Treasure Valley Prays

What Do You Believe?

man going up staircase into sky
Immediately the father of the child cried out, “I believe; help my unbelief!”(Mark 9:24)

Today is Halloween. What does that mean to you? Halloween began as Samhain, first observed by Celtic Pagans. It marked their New Year, the end of summer, and the end of the harvest season. It also signaled the beginning of winter, which they associated with death. The Celts believed the veil between the living and the dead was especially thin on Samhain, which allowed spirits of the dead to visit the living.

Today in America Halloween has become a Big Deal. For me it has always been a controversial holiday, especially the way it has changed and grown during my lifetime. I can appreciate wearing a costume and going to parties, but in the end it just seems like a celebration of greed. I admire the Mexican festival Dia de Los Muertos (Day of the Dead), in which families remember and celebrate the lives of loved ones who have died. That made me wonder, what do other religions in America believe about what happens to us after we die?

Today’s Jews may hold many opinions about the afterlife. Some Jews believe in a life after death: the immortality of the soul and physical resurrection of the body sometime in the future. The righteous of any people and any faith are welcomed. The Jewish faith concerns itself with living a daily life consecrated to God, so actions, not specific beliefs, determine a person’s fate. Unlike Christianity, which has rigid beliefs about the afterlife, Jews are tolerant of any opinions. Some don’t believe in any life after this one. “It’s either true or it’s not true, and if it’s not true we can’t believe it. Because some guy in the desert wrote a book and told me so? I don’t go in for that stuff.” Or, “Sometimes I believe it, sometimes I don’t. But I do know I feel their presence, and I feel their spirit within myself. I’m going to be 60 next year, so it is the time of life when you think about these things. And I’m still torn.” I cannot imagine Christianity ever becoming that broad minded.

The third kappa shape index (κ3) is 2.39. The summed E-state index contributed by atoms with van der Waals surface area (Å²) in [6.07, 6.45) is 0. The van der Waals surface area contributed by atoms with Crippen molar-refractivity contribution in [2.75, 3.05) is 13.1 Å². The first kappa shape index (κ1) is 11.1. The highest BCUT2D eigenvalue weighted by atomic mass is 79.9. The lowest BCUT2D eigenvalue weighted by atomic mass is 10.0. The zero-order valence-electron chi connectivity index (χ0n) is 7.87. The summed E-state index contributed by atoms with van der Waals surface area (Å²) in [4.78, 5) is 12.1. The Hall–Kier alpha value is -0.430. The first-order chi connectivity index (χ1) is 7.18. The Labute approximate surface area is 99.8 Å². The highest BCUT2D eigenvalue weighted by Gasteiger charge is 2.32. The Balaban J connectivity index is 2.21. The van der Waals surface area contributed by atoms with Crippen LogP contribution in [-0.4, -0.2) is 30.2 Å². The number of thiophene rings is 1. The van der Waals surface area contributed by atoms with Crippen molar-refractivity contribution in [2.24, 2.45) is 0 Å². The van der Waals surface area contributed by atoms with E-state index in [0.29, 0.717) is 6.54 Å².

Islam teaches that there is life after death. In Islam, Allah decides when a person dies, and most Muslims believe that when they die, they will stay in their graves until the Day of Judgment. On that day, they will be raised from their graves, brought before Allah, and judged on how they lived their earthly lives. Those who have performed more good deeds than bad will enter Jannah, or Paradise, described as a “garden of everlasting bliss” and a “home of peace.” In Jannah there will be no sickness, pain, or sadness. Those who have performed more bad deeds than good will enter Jahannam, or Hell. This is a place of physical and spiritual suffering. Belief in life after death is central to the meaning and purpose of most Muslims’ lives. Many believe that they are on this earth for a relatively short time and during this time they are preparing themselves for eternal life. They view this life as a test and try to accomplish as many good deeds as they can. In order to get to Jannah they must fulfil their Islamic obligations. Islam is vague about what exactly will happen to those who belong to other faiths; the eternal destiny of Jews and Christians is not clearly stated. Some believe the Quran teaches that anyone whose good deeds outweigh their bad deeds will be allowed into heaven. This means that Jews, Christians, Buddhists, Hindus, and so on will be heaven bound if their good works outweigh their bad.

As you can see, those who believe in the afterlife agree that we will be blessed for leading good lives while on earth. The Eastern religions believe in reincarnation, although what exactly that means varies. But in those religions as well, a good life is rewarded in their next incarnation.

What do you believe? Must we follow the teachings we have been taught? Or are we allowed to broaden our beliefs, deviate from the path?

A man brought his son to Jesus, asking him to heal his son. Jesus said to him, “If you are able! All things can be done for the one who believes” (Mark 9:23). The man’s response is desperate: Immediately the father of the child cried out, “I believe; help my unbelief!” (vs. 24). We all believe. That’s why we are here. Yet we all have our times of doubt. What is most important in this life? How do we choose what is best? Fortunately, even if we’ve made a mess of today, we can ask forgiveness, trust in that forgiveness, and try again tomorrow. Thanks be to God!

Let us pray...

I fear in the dark and the doubt of my journey;
but courage will come with the sound of your steps by my side.
And with all of the family you saved by your love,
we’ll sing to your dawn at the end of our journey.

(Lord Jesus, You Shall Be My Song)

Di Seba

Di Seba

Member of Trinity Lutheran, Nampa ID

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